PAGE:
Pierre Grosdidier for Law360: Questioning General Contractor Liability In Texas


In a decision that drew an argument-rich dissent, the San Antonio Court of Appeals held that a general contractor (GC) did not owe a duty of care to a subcontractor’s employee injured by his co-employee even though the GC knew of the co-employee’s past safety violations on other projects, had barred the co-employee from the project at hand, and knew that the employee was nonetheless working on the project. Joeris General Contractors Ltd. v. Cumpian. The case is important. It exposes the difficulty of determining whether a GC has incurred a duty of care by exercising control over its subcontractors. Then-Chief Justice Thomas Phillips noted over 16 years ago that “[o]ur focus on the degree of the general contractor’s ‘retained control’ has failed to provide either consistent or equitable results, and I believe that a thorough reconsideration of this area is in order.” Joeris and its dissent suggest that “this area” remains unsettled.

Joeris, a GC, hired Leal Welding & Erection (Leal) as a steel work subcontractor. Cumpian and co-employee Gonzalez both worked for Leal. Cumpian suffered injury when Gonzalez tried to move a steel staircase into place using a forklift owned by Joeris. The improperly strapped staircase fell and crushed Cumpian’s foot, whose toes required amputation. Cumpian sued Joeris and obtained a jury verdict for actual and exemplary damages. Joeris appealed, arguing, inter alia, that it did not owe Cumpian a duty of care because it did not control Leal’s work. The court of appeals agreed and reversed the judgment. Cumpian recently filed a motion for rehearing en banc after the court of appeals denied his motion for rehearing. The case seems slated for Texas Supreme Court review.

The basic principles applied in Joeris are well-established. A GC must use reasonable care to ensure that its work space is safe, but otherwise has no duty to ensure that independent contractors perform their work safely. Under these conditions, a GC incurs no liability for the harm that results from the acts or omissions of its independent contractors. A well-known exception arises when the GC retains or exercises some control over the subcontractor’s work. In that case, the GC must exercise reasonable care in its control to protect interested parties from injury. The measure of the GC’s duty is commensurate with the extent of its control.

In Tovar v. Amarillo Oil Co., for example, the contract between the GC and the subcontractor mandated the use of a blowout preventer.  The subcontractor configured the blowout preventer in violation of specific written instructions. The GC knew of the deviation, contemplated intervening as was its right under the contract, but did nothing. Tovar suffered severe injury when the equipment failed. The Texas Supreme Court held that when the GC “exercised some control over a subcontractor’s work, the [GC] may be liable for failure to exercise reasonable care in supervising the subcontractor’s activity.” The Supreme Court reversed the court of appeals, which had held that the GC owed Tovar no duty. Likewise, in Lee Lewis, the Supreme Court held a GC liable for the death of a subcontractor’s employee (Harrison) who, untethered to an independent lifeline, fell 10 stories from a bosun’s chair. The GC had inspected and approved the subcontractor’s fall protection equipment, but did not object when some employees used a bosun’s chair without a separate lifeline. The court held that the GC “retained the right to control fall-protection systems on the jobsite” and, therefore, owed Harrison a duty of care.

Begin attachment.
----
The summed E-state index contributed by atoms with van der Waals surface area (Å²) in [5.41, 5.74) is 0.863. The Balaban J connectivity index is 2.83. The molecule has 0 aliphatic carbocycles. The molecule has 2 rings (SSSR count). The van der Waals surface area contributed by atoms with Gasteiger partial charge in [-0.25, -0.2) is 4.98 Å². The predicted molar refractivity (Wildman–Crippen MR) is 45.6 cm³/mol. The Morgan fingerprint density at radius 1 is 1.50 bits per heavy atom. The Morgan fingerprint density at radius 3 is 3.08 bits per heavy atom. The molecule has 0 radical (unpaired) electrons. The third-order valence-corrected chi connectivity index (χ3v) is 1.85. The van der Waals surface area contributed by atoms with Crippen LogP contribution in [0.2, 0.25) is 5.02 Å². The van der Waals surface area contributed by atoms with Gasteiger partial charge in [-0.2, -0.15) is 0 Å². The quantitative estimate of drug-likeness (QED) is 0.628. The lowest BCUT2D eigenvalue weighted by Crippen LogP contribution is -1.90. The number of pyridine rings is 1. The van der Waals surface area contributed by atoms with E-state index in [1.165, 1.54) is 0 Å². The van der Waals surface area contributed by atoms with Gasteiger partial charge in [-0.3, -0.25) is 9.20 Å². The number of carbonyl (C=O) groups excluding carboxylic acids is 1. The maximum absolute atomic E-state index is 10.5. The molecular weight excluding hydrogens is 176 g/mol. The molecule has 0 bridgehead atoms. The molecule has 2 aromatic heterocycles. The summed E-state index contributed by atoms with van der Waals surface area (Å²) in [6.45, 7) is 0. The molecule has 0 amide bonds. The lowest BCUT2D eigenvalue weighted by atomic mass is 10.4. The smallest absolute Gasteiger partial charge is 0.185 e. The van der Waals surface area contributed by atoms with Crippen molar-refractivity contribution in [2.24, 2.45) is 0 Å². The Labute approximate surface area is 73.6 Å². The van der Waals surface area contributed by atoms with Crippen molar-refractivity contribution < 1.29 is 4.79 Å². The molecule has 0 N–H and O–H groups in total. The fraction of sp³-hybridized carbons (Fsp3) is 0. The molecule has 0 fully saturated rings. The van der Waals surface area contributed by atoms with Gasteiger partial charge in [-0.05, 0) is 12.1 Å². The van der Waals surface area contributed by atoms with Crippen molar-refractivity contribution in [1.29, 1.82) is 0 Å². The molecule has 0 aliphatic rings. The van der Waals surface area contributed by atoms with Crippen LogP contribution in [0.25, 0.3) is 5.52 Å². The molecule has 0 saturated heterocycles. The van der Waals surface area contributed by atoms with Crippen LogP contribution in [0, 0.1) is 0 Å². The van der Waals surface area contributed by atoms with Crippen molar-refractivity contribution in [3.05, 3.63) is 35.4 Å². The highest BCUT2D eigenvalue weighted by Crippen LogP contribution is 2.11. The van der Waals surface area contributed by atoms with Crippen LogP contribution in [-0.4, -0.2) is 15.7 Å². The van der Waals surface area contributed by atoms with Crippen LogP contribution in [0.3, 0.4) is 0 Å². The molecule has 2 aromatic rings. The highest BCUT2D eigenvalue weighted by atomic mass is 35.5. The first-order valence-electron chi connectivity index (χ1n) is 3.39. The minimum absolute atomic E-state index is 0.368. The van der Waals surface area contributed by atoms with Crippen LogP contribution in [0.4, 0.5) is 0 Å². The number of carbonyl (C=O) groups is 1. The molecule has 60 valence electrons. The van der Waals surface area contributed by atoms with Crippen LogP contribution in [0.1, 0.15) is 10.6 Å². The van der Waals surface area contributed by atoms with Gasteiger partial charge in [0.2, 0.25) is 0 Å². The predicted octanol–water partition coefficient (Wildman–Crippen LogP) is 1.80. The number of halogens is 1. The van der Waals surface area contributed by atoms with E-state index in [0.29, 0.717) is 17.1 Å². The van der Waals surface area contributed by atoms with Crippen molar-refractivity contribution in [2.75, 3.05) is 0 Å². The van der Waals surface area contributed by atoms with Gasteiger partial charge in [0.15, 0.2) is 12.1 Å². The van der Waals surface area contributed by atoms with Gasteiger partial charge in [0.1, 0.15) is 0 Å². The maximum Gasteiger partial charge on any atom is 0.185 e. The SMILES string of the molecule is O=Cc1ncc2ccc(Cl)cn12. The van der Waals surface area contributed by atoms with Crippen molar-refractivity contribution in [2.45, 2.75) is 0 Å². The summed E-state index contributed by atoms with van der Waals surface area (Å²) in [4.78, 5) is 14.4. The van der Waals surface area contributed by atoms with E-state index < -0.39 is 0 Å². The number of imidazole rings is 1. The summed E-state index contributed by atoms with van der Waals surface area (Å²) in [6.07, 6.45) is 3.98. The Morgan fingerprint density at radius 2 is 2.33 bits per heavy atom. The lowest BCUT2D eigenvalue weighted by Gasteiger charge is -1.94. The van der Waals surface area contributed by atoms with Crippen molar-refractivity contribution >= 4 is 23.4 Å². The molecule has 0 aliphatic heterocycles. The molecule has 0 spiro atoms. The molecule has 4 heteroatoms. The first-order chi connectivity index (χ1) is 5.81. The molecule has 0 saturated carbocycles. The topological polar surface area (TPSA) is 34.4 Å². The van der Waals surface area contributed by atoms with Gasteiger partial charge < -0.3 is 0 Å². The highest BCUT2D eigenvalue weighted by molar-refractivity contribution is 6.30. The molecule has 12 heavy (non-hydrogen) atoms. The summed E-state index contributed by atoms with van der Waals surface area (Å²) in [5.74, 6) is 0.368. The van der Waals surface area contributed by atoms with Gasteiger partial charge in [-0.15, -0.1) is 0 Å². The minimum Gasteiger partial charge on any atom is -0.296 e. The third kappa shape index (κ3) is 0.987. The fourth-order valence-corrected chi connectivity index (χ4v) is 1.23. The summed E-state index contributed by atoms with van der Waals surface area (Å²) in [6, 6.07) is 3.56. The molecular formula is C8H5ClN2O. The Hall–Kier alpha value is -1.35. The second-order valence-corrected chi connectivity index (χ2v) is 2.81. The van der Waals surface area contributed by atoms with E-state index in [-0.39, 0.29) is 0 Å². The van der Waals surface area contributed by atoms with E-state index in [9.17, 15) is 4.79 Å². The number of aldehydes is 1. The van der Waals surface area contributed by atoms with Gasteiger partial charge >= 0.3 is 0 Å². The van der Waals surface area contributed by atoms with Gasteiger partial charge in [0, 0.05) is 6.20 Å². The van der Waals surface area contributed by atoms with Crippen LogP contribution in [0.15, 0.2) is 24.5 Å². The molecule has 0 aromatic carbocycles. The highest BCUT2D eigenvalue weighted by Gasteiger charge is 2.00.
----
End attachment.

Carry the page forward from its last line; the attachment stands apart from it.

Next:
A GC who promulgates and enforces safety rules on its worksite does not assume an unqualified duty of care to ensure that its subcontractors’ employees work safely. Instead, the GC “assumes a narrow duty of care” that its rules “are reasonably safe and do not increase the probability or severity of injury.” Under this reasoning, the Supreme Court held, a GC who knows its subcontractor routinely violates safety policies might owe a duty to intervene or cancel the contract. In any event, for the duty to arise, the control must relate to injury-causing activity.

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Originally published in Law360 (subscription required).

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